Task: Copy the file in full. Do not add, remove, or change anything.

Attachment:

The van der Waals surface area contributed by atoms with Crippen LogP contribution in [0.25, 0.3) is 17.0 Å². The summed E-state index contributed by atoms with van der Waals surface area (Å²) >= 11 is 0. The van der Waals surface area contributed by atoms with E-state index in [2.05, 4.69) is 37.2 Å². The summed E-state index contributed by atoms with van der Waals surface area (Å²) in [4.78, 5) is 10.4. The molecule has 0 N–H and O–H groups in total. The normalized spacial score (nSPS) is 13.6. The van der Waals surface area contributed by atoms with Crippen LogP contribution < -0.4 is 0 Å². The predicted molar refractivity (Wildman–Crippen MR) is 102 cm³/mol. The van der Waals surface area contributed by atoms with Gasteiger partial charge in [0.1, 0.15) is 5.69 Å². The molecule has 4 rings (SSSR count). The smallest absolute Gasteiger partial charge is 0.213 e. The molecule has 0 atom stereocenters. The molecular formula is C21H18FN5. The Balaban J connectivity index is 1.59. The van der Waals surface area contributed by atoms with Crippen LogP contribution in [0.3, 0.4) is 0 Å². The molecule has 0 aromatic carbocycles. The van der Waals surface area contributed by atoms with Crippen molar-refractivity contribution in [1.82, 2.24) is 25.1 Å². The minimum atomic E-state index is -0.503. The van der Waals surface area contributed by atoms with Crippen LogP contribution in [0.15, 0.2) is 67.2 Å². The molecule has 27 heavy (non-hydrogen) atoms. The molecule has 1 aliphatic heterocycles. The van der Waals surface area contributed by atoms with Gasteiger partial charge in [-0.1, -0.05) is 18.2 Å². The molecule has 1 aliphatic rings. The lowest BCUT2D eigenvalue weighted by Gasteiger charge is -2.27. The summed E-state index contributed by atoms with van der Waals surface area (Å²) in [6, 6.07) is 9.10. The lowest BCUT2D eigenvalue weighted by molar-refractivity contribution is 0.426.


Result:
The van der Waals surface area contributed by atoms with Crippen LogP contribution in [0.25, 0.3) is 17.0 Å². The summed E-state index contributed by atoms with van der Waals surface area (Å²) >= 11 is 0. The van der Waals surface area contributed by atoms with E-state index in [2.05, 4.69) is 37.2 Å². The summed E-state index contributed by atoms with van der Waals surface area (Å²) in [4.78, 5) is 10.4. The molecule has 0 N–H and O–H groups in total. The normalized spacial score (nSPS) is 13.6. The van der Waals surface area contributed by atoms with Crippen LogP contribution < -0.4 is 0 Å². The predicted molar refractivity (Wildman–Crippen MR) is 102 cm³/mol. The van der Waals surface area contributed by atoms with Gasteiger partial charge in [0.1, 0.15) is 5.69 Å². The molecule has 4 rings (SSSR count). The smallest absolute Gasteiger partial charge is 0.213 e. The molecule has 0 atom stereocenters. The molecular formula is C21H18FN5. The Balaban J connectivity index is 1.59. The van der Waals surface area contributed by atoms with Crippen LogP contribution in [0.3, 0.4) is 0 Å². The molecule has 0 aromatic carbocycles. The van der Waals surface area contributed by atoms with Crippen molar-refractivity contribution in [1.82, 2.24) is 25.1 Å². The minimum atomic E-state index is -0.503. The van der Waals surface area contributed by atoms with Crippen LogP contribution in [0.15, 0.2) is 67.2 Å². The molecule has 27 heavy (non-hydrogen) atoms. The molecule has 1 aliphatic heterocycles. The van der Waals surface area contributed by atoms with Gasteiger partial charge in [-0.1, -0.05) is 18.2 Å². The molecule has 1 aliphatic rings. The lowest BCUT2D eigenvalue weighted by Gasteiger charge is -2.27. The summed E-state index contributed by atoms with van der Waals surface area (Å²) in [6, 6.07) is 9.10. The lowest BCUT2D eigenvalue weighted by molar-refractivity contribution is 0.426.